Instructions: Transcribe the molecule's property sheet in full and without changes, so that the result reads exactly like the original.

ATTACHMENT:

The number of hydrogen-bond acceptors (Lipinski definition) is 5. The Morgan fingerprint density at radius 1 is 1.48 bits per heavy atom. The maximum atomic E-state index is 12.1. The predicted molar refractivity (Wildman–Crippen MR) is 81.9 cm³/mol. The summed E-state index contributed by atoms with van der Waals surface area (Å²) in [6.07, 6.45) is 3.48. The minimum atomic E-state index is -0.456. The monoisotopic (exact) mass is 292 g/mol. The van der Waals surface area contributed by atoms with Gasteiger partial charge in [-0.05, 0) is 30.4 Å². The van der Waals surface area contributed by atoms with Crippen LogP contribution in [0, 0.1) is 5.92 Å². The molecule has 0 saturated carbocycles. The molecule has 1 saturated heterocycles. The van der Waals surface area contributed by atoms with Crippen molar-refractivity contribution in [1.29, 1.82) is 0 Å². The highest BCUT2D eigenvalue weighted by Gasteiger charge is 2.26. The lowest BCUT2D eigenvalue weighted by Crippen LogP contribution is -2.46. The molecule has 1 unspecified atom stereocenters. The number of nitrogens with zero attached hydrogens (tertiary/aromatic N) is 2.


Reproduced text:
The number of hydrogen-bond acceptors (Lipinski definition) is 5. The Morgan fingerprint density at radius 1 is 1.48 bits per heavy atom. The maximum atomic E-state index is 12.1. The predicted molar refractivity (Wildman–Crippen MR) is 81.9 cm³/mol. The summed E-state index contributed by atoms with van der Waals surface area (Å²) in [6.07, 6.45) is 3.48. The minimum atomic E-state index is -0.456. The monoisotopic (exact) mass is 292 g/mol. The van der Waals surface area contributed by atoms with Gasteiger partial charge in [-0.05, 0) is 30.4 Å². The van der Waals surface area contributed by atoms with Crippen LogP contribution in [0, 0.1) is 5.92 Å². The molecule has 0 saturated carbocycles. The molecule has 1 saturated heterocycles. The van der Waals surface area contributed by atoms with Crippen molar-refractivity contribution in [1.29, 1.82) is 0 Å². The highest BCUT2D eigenvalue weighted by Gasteiger charge is 2.26. The lowest BCUT2D eigenvalue weighted by Crippen LogP contribution is -2.46. The molecule has 1 unspecified atom stereocenters. The number of nitrogens with zero attached hydrogens (tertiary/aromatic N) is 2.